Know what options are available to you as a first-time filmmaker.

Being an unknown filmmaker is hard. Still, according to Žbanić, there are some perks to it as well. “There are a lot of possibilities out there if you’re a first-time filmmaker,” she said, noting that lots of funding sources and grants exist precisely for that purpose. “People are looking for new names all of the time.”

Get resourceful.

Despite international recognition, budget was still an issue for Žbanić and her crew. In “Love Island,” there is a gorgeous colorful underwater scene with mermaids and flowers. “They told us it would cost a 100,000 Euros to shoot in a pool,” she said. So they improvised. “We did something that big production houses would never do: we created underwater flowers from toilet brushes. We had no choice but to come up with an idea that would minimize costs instead of having an expensive set design. Of course, you start by planning to have the best of everything. When you see the budget, you have to get inventive.”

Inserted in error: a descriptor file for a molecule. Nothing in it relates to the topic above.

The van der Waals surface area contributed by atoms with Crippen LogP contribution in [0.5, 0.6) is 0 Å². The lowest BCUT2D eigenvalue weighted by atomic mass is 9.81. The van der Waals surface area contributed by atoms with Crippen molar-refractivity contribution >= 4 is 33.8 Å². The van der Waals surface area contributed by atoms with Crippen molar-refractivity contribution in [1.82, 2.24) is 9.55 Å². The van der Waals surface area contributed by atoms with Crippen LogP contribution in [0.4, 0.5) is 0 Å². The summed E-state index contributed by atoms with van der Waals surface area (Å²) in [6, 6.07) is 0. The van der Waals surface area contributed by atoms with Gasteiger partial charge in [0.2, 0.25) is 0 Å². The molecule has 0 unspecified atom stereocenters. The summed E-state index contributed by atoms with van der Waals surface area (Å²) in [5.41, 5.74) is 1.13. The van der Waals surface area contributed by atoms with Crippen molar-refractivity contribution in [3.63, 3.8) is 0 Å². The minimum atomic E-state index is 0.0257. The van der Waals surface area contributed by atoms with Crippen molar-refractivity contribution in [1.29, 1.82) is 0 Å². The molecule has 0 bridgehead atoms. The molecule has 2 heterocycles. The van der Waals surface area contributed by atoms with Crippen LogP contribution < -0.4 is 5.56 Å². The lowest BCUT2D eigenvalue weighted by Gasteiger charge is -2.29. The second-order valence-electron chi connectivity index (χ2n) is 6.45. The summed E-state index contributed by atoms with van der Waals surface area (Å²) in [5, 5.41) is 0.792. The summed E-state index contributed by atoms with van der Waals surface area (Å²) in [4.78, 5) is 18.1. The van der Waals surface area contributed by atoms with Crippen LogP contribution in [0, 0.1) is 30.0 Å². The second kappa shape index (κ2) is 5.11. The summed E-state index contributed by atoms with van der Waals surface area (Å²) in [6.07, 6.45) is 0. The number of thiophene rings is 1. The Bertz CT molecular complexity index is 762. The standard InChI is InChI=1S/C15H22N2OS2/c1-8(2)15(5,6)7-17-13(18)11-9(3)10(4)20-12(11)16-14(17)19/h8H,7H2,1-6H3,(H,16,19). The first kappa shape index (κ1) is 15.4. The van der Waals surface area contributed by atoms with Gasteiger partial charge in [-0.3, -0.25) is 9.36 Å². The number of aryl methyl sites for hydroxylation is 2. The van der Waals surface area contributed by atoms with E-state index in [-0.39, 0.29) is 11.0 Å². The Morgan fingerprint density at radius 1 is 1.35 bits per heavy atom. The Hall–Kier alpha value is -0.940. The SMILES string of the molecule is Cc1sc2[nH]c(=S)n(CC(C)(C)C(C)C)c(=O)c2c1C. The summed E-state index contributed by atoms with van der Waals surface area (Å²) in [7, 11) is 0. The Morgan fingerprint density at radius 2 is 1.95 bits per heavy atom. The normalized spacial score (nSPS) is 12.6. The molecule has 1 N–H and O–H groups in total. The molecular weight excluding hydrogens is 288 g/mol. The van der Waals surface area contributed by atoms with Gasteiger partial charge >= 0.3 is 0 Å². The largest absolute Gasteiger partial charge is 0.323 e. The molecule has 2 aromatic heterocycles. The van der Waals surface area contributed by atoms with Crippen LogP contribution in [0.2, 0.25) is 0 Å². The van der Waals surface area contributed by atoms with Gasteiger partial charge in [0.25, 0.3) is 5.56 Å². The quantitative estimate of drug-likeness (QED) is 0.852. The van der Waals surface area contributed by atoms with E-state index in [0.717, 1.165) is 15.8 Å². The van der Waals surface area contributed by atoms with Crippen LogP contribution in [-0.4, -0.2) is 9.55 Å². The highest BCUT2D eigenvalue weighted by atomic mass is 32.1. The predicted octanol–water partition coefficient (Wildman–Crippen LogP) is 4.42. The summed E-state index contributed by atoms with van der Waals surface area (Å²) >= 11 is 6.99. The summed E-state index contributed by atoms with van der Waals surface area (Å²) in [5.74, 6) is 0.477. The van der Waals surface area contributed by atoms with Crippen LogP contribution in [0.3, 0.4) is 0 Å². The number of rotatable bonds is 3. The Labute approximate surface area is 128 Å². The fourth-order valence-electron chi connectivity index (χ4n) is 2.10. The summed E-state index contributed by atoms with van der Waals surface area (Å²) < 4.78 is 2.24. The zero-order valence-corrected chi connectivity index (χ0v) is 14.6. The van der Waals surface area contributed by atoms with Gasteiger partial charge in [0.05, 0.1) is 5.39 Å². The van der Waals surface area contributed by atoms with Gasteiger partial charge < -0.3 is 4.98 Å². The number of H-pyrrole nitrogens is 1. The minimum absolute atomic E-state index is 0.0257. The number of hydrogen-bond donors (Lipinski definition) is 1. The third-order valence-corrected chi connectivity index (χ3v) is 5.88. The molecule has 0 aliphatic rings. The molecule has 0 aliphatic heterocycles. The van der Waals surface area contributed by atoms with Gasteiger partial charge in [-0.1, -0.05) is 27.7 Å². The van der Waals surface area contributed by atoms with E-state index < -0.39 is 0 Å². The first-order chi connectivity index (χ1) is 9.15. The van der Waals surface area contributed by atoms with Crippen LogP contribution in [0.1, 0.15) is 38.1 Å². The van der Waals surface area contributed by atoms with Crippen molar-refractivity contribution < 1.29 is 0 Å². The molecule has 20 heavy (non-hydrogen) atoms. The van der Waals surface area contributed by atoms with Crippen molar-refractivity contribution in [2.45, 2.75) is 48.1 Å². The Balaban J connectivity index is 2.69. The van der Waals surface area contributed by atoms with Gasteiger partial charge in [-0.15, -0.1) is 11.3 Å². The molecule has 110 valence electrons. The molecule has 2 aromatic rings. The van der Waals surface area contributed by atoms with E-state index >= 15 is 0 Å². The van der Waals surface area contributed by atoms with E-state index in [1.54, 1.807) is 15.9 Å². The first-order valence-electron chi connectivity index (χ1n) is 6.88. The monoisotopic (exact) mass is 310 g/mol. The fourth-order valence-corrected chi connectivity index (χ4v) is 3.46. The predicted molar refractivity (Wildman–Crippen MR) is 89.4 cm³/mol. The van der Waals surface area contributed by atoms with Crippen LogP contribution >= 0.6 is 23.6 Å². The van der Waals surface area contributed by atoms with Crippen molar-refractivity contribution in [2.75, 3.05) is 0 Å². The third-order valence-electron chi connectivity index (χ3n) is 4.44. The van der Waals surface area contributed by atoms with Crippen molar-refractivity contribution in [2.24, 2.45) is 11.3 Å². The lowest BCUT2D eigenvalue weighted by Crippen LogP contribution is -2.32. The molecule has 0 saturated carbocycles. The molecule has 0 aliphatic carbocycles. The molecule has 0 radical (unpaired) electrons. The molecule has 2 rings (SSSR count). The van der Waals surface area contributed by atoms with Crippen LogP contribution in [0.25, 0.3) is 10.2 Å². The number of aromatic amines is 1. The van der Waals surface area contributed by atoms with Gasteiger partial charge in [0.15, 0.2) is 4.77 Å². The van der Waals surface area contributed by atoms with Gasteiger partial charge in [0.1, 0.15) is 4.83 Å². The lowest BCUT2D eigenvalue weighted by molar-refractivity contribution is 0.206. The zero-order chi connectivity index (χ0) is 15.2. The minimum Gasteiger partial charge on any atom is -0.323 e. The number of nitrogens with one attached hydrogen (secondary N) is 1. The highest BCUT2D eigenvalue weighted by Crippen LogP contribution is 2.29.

Love what you do.

This one might seem obvious, but while trying to get past the obstacles of finding funds, waiting for an answer from an international support fund or getting rejected by production companies, it’s sometimes impossible not to feel exasperated. It’s a tough job and you have to be ready to make compromises, to sacrifice a lot of things and to refuse to accept rejection as a dead-end, which can only be done if you’re a 100% sure of what you’re doing. “There has to be a lot of love and passion for what you do,” Žbanić said. “You have to find a way. That’s it.”

This article is part of a series written by members of the 2014 Locarno Critics Academy, organized by Indiewire, the Film Society of Lincoln Center and the Locarno Film Festival.